C++ – Undefined behavior and sequence points reloaded


Consider this topic a sequel of the following topic:

Previous installment
Undefined behavior and sequence points

Let's revisit this funny and convoluted expression (the italicized phrases are taken from the above topic *smile* ):

i += ++i;

We say this invokes undefined-behavior. I presume that when say this, we implicitly assume that type of i is one of the built-in types.

What if the type of i is a user-defined type? Say its type is Index which is defined later in this post (see below). Would it still invoke undefined-behavior?

If yes, why? Is it not equivalent to writing i.operator+=(i.operator++()); or even syntactically simpler i.add(i.inc());? Or, do they too invoke undefined-behavior?

If no, why not? After all, the object i gets modified twice between consecutive sequence points. Please recall the rule of thumb: an expression can modify an object's value only once between consecutive "sequence points. And if i += ++i is an expression, then it must invoke undefined-behavior. If so, then its equivalents i.operator+=(i.operator++()); and i.add(i.inc()); must also invoke undefined-behavior which seems to be untrue! (as far as I understand)

Or, i += ++i is not an expression to begin with? If so, then what is it and what is the definition of expression?

If it's an expression, and at the same time, its behavior is also well-defined, then it implies that the number of sequence points associated with an expression somehow depends on the type of operands involved in the expression. Am I correct (even partly)?

By the way, how about this expression?

//Consider two cases:
//1. If a is an array of a built-in type
//2. If a is user-defined type which overloads the subscript operator!

a[++i] = i; //Taken from the previous topic. But here type of `i` is Index.

You must consider this too in your response (if you know its behavior for sure). 🙂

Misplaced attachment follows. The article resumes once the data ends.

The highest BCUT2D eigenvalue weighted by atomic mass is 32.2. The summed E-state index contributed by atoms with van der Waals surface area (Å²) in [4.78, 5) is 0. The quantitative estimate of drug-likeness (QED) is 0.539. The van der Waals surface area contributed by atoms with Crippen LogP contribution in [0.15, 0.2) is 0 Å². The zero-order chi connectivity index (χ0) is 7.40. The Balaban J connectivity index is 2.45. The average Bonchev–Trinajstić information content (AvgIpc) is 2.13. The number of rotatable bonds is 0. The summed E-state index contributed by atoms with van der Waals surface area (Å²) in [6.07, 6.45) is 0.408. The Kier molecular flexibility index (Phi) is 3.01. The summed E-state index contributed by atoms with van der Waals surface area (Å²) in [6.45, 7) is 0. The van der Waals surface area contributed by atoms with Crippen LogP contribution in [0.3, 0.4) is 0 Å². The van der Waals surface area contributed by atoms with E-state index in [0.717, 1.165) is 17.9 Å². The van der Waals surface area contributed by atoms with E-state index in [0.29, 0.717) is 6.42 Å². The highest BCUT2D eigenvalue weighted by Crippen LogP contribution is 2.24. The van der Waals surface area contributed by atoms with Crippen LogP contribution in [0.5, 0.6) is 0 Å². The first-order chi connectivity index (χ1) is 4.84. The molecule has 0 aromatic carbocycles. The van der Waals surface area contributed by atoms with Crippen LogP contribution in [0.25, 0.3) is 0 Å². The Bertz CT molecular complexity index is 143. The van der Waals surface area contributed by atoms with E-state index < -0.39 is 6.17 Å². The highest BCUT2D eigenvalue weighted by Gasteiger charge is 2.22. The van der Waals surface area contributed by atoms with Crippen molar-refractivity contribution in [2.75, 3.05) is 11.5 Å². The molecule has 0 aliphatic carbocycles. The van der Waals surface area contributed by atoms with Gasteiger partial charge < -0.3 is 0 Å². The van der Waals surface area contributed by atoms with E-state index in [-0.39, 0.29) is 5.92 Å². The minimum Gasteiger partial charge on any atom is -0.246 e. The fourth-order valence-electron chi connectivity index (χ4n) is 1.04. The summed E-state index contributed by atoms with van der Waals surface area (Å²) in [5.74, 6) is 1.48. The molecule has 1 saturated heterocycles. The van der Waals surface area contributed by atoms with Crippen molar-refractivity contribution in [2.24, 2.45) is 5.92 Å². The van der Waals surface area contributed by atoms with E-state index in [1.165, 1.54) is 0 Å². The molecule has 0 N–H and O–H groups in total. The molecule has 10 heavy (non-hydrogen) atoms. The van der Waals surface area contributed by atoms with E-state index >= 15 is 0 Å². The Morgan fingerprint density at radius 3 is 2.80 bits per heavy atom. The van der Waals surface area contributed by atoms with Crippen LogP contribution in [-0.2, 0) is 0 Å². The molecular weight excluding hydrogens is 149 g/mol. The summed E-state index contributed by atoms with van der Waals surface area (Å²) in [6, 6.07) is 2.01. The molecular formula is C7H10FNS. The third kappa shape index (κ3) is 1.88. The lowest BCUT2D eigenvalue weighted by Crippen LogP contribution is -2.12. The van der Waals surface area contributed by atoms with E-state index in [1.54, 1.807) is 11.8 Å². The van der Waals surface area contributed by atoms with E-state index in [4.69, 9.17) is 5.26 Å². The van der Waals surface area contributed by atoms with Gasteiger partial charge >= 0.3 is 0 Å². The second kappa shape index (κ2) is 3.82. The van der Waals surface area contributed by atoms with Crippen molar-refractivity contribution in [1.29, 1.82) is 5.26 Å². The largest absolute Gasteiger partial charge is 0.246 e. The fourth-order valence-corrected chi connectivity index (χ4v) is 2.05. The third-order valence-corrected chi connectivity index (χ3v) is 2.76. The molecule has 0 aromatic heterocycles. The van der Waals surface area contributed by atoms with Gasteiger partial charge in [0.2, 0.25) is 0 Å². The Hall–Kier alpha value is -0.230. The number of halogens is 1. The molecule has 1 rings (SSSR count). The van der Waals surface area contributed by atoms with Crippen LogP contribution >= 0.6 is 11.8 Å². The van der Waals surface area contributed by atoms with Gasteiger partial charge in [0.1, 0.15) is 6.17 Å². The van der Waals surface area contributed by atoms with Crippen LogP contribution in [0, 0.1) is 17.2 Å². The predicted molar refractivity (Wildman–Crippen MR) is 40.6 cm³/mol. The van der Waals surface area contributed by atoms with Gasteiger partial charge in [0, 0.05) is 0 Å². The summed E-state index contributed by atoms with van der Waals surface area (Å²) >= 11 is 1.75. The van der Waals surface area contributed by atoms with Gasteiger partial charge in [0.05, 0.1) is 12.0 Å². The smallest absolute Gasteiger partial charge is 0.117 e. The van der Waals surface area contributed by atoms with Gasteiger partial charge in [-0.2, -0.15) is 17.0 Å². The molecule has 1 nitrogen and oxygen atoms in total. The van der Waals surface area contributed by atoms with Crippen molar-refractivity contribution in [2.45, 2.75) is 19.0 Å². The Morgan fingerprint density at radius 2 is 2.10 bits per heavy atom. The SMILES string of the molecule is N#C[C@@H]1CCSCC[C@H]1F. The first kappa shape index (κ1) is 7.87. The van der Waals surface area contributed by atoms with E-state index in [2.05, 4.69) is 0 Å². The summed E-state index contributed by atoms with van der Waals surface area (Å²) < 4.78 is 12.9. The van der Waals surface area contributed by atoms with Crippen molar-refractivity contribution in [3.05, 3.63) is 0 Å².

well-defined in C++03? After all, this is this,


class Index
    int state;

        Index(int s) : state(s) {}
        Index& operator++()
            return *this;
        Index& operator+=(const Index & index)
            state+= index.state;
            return *this;
        operator int()
            return state;
        Index & add(const Index & index)
            state += index.state;
            return *this;
        Index & inc()
            return *this;

Best Solution

It looks like the code

i.operator+=(i.operator ++());

Works perfectly fine with regards to sequence points. Section 1.9.17 of the C++ ISO standard says this about sequence points and function evaluation:

When calling a function (whether or not the function is inline), there is a sequence point after the evaluation of all function arguments (if any) which takes place before execution of any expressions or statements in the function body. There is also a sequence point after the copying of a returned value and before the execution of any expressions outside the function.

This would indicate, for example, that the i.operator ++() as the parameter to operator += has a sequence point after its evaluation. In short, because overloaded operators are functions, the normal sequencing rules apply.

Great question, by the way! I really like how you're forcing me to understand all the nuances of a language that I already thought I knew (and thought that I thought that I knew). :-)